Editor’s Note: Stopping firms from doing business with states that sponsor terrorism seems like an obvious priority for the U.S. government. However, efforts to use bodies such as the Securities and Exchange Commission can create unexpected problems. Bill Mayew, Robert Hills and Matt Kubic (of Duke, Penn State, and the University of Texas, respectively) argue that the SEC’s focus on terrorism has made it more likely to miss more traditional financial misreporting.
The mission of the Securities and Exchange Commission (SEC) is “to protect investors, maintain fair, orderly, and efficient markets, and facilitate capital formation.” In the years following the 9/11 attacks, Congress instructed the SEC to review firm disclosures regarding activities in or with nations designated as “state sponsors of terrorism” (SSTs) by the U.S. Department of State. The logic was straightforward: Firms may have activities in SST countries, and unaware “American investors may be unwittingly investing in companies with ties to countries that sponsor terrorism.” The implementation of this congressional mandate has been difficult and has led to questions about the boundaries of financial reporting regulation. Those who oppose this expansion, such as the Securities Industry and Financial Markets Association (SIFMA), claim that “the SEC should leave foreign policy and national security matters to the government agencies charged with, and possessing significant experience in, carrying out those matters.”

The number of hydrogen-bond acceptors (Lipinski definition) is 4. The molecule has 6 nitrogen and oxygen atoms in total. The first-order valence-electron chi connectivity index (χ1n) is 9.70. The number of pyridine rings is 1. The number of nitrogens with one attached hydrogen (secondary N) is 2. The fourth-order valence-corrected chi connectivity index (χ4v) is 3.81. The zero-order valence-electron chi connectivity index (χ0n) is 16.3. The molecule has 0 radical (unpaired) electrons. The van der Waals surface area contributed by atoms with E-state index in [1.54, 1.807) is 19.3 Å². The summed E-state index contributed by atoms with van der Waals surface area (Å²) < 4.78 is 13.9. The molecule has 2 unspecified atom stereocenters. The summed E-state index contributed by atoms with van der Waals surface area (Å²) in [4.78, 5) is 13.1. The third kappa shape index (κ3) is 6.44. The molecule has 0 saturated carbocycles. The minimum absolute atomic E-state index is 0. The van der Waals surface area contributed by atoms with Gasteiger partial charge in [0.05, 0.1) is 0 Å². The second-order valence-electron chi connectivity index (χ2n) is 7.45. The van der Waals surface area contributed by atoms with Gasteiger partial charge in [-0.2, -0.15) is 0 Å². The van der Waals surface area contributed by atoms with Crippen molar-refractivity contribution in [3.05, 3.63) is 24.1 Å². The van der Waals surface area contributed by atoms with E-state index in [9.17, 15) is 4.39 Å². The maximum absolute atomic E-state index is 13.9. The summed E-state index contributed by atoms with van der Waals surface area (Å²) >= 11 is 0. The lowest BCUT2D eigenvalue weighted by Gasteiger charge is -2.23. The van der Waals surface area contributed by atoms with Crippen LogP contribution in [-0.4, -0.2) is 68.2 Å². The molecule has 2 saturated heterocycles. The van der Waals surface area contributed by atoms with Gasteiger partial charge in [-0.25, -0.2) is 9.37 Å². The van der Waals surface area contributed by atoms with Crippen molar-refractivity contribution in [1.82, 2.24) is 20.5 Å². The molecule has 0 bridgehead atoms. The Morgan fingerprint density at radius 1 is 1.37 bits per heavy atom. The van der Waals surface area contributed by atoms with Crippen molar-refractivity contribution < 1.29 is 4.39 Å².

In a new study, we investigated whether the SEC’s focus on SSTs limits its ability to effectively review registrants’ compliance with accounting standards. The short answer is yes, and it is costly for American investors.
The SEC first sought to raise awareness of firms’ potential SST activities by launching a terrorism web tool on June 25, 2007. The purpose of the web tool was to allow investors to easily identify financial statement disclosures regarding activities in one of five countries (Cuba, Iran, North Korea, Sudan and Syria) that, at the time, were designated as SSTs.
On July 20, 2007, the SEC announced a “temporary suspension” of the web tool after receiving substantial backlash from firms, the financial press and even members of Congress. The web tool was criticized for being a poorly executed word search that lacked context and information about materiality. For example, the financial services firm Western Union was identified as conducting business in Cuba. However, Western Union was granted a license by the Office of Foreign Assets Control (OFAC) to provide money services in Cuba. In Western Union’s view, the SEC web tool made no distinction between “legitimate business activities licensed by the U.S. Government” and activities that may “contribute to terrorism.”
While the SEC terrorism web tool was short lived, the SEC continued its filing review process, which is designed to “monitor and enhance compliance with the applicable disclosure and accounting requirements.” In a filing review, the SEC reviews a public firm’s disclosures to ensure that they comply with applicable accounting and disclosure regulations. If the SEC needs more information, or believes there is an inaccuracy in the disclosure, it will send a comment letter to the firm asking for additional information. To support filing reviews related to terrorism, Congress mandated the creation of the Office of Global Security Risk within the SEC.
In 2005, only 2 percent of comment letters focused on SST disclosures. But by 2018, 12 percent of comment letters referenced SSTs, according to Ernst & Young, making SST the seventh most frequent type of question. In many cases, it appears that the SEC is monitoring news releases or web traffic to identify potential activities with SST nations. For example, the SEC commented to Kraft Heinz: